By Jack Mintz, May 7, 2020
With its profound health and economic effects this pandemic will transform society in ways we do not yet fully understand. History teaches that major events result in major shifts in new consumer and voting patterns, some of which were not foreseen at the time they happened. Let me try anyway.
I think of my own parents, who lived through the Great Depression and two world wars. Those events affected their habits for the rest of their lives. They became cautious with their finances, avoiding risks that might entail a loss of their retirement savings or home. They preferred investments in bonds rather than equity. With war rationing, they learned that we could do without many things even if we would prefer to have them. At the same time, they were optimistic about the future once life became more settled. After all, what could be worse than two major wars and an economic depression in barely three decades?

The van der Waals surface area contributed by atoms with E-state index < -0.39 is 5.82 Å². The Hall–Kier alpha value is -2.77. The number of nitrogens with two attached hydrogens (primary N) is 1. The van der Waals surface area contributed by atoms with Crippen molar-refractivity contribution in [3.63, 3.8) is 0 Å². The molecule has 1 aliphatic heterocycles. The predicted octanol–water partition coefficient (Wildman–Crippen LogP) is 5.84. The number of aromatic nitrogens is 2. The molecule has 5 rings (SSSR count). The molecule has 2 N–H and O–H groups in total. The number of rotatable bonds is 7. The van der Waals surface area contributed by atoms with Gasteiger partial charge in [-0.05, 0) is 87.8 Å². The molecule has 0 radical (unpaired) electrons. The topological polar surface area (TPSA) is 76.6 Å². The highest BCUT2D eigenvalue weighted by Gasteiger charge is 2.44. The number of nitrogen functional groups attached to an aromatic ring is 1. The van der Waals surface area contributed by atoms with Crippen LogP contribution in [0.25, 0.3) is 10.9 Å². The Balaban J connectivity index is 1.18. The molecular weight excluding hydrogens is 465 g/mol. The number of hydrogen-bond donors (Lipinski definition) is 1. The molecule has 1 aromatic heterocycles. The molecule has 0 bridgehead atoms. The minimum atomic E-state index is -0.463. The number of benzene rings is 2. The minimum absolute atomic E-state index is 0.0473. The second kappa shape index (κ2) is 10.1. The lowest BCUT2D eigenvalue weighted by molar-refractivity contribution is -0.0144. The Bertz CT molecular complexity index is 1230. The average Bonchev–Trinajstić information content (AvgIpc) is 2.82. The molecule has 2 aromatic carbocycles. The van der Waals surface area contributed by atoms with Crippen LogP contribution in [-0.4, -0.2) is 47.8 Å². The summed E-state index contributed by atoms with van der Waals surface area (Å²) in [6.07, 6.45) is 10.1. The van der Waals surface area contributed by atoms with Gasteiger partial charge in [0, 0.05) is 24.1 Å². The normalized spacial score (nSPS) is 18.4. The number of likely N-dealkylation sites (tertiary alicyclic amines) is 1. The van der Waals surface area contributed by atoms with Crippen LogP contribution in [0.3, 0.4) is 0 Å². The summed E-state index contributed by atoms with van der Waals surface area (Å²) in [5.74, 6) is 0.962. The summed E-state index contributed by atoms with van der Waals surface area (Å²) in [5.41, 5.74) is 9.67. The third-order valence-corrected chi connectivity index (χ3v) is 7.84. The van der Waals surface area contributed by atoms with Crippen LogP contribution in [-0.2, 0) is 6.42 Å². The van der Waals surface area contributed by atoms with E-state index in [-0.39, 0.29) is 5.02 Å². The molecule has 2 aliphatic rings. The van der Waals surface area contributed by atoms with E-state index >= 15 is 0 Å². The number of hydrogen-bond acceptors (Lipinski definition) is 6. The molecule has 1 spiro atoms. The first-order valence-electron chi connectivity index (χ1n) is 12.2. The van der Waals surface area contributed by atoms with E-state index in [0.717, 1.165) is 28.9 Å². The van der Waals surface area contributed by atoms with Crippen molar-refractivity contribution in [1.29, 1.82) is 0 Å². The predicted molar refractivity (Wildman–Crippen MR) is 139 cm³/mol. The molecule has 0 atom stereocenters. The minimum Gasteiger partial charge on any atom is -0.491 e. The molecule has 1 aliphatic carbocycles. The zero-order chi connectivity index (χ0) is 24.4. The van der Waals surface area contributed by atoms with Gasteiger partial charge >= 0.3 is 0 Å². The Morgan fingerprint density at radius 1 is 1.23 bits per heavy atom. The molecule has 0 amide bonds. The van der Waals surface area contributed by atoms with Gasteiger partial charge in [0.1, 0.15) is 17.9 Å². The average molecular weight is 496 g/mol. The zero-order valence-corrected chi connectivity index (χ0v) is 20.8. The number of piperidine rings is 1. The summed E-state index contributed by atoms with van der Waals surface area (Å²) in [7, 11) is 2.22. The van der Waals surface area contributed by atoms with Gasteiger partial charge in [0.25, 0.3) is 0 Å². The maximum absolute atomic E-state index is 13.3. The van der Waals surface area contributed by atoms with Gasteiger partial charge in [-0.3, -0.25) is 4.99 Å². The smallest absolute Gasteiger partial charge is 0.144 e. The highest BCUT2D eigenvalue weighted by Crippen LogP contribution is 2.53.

The Pew Research Center reports on polls taken after 1933 on political attitudes in the United States. Depression-era Americans felt insecure economically and more supportive of institutions and government spending. Americans supported Franklin D. Roosevelt’s New Deal, social security, and regulations to prevent misleading advertising and prohibit child labour. They also favoured nationalizing electric power and the munitions industry but were tough on crime because of rising theft during the Depression. On social policy they had mixed views, accepting that wages were too low and profits too high but generally opposing strikes or increasing farm and wage benefits. Support for government spending eventually weakened, however, as public debt mounted to 40 per cent of GDP in 1937 (we should be so lucky!).
As we come out of this deep recession in 2020, I expect people will become more cautious and feel less secure...
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